Industry News, Latest News, Sustainability

Put to the test: Sripath’s PGXpand

PGXpand was developed for a variety of applications and conditions in Australia.

Sripath Technologies’ PGXpand® polymeric additive has been put to the test, with recent trials evaluating its performance in hot spray seal applications. Roads & Infrastructure learns the outcomes of these trials, as well as the implications for the road construction sector.

The bitumen additive market has grown exponentially throughout the past 20 years.

Developments in technology, as well as a renewed focus on improving the sustainability and performance of pavements, has accelerated the procurement of additives that improve performance of bitumen and asphalt mixes.

One such product is Sripath Technologies’ PGXpand.

PGXpand is a bitumen-friendly polymeric-additive, specially designed to increase the performance attributes of bitumen and asphalt mixes, especially when it comes to the overall durability in paving applications.

Ravi Rajagopalan, General Manager, Sripath Asia-Pac says the product has already been used across a variety of applications.

“In Australia, our customers are using PGXpand for hot asphalt mixes, hybrid PMBs, hot spray seal, and high stiffness applications,” Rajagopalan says.

Early testing

Recent trials on the Melba Highway in Dixons Creek, Victoria, put PGXpand to the test.

Deepak Madan, the company’s Chief Marketing & Business Development Officer, says the trials evaluated the potential for the product to be used Australia-wide.

“PGXpand has been tested, vetted and used worldwide since 2016. We have repeat customers in the USA, Canada, India, Australia, and the Middle East. Customers in New Zealand, South Africa, and Europe are in final stage of approval,” Madan says.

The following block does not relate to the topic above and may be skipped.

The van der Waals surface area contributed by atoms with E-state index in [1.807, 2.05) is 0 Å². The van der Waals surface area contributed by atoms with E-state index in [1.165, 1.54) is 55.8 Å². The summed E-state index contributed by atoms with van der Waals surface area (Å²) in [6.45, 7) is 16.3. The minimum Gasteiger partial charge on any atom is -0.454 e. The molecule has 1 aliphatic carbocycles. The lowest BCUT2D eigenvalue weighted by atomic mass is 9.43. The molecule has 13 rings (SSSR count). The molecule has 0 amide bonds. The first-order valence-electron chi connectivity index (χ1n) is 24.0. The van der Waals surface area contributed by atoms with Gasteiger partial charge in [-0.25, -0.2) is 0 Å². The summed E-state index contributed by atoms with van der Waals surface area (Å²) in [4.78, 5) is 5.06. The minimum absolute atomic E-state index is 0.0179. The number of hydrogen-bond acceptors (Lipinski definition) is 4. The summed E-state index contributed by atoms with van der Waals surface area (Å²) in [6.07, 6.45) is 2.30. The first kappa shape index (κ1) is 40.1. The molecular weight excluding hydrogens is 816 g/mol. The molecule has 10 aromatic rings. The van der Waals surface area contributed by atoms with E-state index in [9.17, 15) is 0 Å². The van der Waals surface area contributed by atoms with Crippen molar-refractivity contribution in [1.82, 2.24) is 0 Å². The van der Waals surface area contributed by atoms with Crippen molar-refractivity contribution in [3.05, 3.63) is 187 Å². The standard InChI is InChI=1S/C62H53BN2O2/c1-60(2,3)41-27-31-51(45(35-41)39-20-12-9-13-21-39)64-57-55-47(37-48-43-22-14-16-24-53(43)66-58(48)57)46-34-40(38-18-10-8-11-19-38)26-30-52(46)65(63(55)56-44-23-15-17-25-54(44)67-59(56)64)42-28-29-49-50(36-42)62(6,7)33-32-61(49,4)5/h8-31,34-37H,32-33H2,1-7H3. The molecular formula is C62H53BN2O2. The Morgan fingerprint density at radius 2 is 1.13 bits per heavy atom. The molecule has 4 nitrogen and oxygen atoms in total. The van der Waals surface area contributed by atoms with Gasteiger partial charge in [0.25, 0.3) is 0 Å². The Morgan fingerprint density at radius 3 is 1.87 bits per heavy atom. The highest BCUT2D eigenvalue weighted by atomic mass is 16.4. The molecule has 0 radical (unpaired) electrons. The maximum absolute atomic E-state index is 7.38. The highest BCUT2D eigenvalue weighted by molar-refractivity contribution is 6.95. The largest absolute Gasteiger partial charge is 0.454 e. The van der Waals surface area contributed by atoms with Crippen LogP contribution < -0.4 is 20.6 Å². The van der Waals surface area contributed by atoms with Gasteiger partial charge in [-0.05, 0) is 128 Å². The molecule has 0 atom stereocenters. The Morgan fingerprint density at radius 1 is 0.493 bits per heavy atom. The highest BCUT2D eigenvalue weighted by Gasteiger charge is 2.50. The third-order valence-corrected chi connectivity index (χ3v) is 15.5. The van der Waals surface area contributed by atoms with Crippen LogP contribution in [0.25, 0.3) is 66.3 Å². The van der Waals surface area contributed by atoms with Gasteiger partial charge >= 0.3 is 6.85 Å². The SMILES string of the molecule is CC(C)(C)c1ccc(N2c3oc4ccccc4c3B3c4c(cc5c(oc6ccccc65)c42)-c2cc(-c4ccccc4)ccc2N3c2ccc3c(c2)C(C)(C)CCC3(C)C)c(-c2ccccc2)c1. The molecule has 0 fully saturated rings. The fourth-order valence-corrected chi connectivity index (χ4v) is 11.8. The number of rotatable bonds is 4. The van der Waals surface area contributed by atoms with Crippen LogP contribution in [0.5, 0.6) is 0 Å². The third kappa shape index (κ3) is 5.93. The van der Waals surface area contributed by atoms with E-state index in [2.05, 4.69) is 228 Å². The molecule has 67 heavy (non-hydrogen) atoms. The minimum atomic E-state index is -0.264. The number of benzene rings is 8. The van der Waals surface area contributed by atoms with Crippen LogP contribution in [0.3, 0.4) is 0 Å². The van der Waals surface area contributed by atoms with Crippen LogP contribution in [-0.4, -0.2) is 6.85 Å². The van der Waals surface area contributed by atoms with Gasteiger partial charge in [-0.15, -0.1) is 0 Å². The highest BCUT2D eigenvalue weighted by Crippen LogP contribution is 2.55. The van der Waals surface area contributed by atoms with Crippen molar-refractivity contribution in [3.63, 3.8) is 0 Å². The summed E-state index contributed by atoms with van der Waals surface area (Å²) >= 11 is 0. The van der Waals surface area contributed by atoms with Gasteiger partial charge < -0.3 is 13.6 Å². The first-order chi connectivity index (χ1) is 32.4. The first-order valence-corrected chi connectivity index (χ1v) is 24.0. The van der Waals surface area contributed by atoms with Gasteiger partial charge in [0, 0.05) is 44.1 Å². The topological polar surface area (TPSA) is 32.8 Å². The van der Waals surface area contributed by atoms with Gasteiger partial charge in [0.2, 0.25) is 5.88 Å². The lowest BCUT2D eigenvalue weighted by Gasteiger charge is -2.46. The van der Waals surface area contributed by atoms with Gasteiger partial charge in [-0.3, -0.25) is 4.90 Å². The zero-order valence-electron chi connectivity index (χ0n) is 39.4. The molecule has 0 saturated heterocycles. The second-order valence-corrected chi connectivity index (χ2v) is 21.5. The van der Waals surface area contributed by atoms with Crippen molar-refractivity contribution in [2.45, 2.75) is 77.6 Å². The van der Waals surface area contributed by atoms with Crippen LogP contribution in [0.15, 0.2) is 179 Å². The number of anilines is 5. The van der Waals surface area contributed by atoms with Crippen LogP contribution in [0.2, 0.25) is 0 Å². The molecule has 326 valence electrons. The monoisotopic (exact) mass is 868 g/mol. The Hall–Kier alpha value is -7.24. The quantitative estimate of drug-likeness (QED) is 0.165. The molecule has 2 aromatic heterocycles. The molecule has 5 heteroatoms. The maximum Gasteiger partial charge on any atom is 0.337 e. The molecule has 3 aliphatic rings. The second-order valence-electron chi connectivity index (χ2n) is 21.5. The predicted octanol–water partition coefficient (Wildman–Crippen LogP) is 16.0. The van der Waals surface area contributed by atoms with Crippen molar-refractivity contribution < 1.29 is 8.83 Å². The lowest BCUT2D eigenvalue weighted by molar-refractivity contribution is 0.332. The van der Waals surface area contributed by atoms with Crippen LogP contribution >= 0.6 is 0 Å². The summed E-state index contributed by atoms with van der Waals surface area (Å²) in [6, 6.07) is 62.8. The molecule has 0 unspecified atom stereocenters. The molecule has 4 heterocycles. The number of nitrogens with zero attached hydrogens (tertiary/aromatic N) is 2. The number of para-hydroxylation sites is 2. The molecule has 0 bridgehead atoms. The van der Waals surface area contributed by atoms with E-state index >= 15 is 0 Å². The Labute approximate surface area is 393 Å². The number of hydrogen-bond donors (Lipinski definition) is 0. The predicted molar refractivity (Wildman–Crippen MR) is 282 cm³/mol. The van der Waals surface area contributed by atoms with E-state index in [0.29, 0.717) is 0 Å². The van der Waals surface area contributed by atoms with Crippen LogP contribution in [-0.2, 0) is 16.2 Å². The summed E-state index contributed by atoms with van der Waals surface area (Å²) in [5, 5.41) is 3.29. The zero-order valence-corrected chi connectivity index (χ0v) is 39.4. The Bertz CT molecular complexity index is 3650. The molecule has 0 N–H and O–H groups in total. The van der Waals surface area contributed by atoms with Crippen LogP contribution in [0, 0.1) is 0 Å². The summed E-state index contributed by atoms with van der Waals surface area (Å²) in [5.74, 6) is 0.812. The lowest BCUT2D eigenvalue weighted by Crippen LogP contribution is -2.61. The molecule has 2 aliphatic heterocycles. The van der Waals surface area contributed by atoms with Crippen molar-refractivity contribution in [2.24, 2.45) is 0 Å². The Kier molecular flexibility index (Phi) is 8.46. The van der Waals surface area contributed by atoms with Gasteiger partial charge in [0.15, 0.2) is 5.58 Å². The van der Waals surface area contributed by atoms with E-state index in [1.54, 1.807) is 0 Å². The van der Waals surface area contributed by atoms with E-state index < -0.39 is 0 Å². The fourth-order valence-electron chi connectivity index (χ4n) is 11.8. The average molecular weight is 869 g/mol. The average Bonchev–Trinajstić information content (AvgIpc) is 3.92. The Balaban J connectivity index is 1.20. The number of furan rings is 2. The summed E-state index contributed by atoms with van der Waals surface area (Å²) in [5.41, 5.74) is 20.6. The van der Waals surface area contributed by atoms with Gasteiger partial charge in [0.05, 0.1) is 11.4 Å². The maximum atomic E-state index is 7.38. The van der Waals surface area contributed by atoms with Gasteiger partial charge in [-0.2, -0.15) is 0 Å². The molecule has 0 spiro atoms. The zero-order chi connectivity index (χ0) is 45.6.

These trials also aimed to evaluate the performance of PGXpand with crumb rubber in hot spray seal applications. 

The trial, which was conducted in collaboration with the Victorian Department of Transport and Planning, was largely hailed as a success across a number of key criteria.

Conducted in March this year, this trial utilised a 500-metre stretch of road. The hot spray seal was used across two lanes on what is a frequently trafficked section, with up to 5000 vehicles using the connection daily. 

A two coat 14/7 spray seal was specified for this road which consists of two through lanes and shoulders. PGXpand plus crumb rubber was used in the first binder coat in the shoulder. 

This sprayed so well that the PGXpand and crumb rubber was added to the binder for the seven millimetre binder coat over the full pavement width

Rajagopalan says the trial aimed to show how PGXpand could be used in Australian conditions while applying local methods.

“They blend it at around 180-200 degrees centigrade and then it’s ready to be sprayed. First they spray the modified bitumen on the road and add the first layer of aggregate. Then, they spray another layer of modified bitumen and lay a finer aggregate on top to create the second layer,” Rajagopalan says.

“Department of Transport and Planning was looking for improved performance. Therefore, they wanted to try PGXpand.”

Class 170 bitumen was combined with 18 parts crumb rubber. This “recipe” was used for the main lane trial as part of the first layer, as well as the full width of the road in the second layer. The second coat also featured one per cent PGXpand.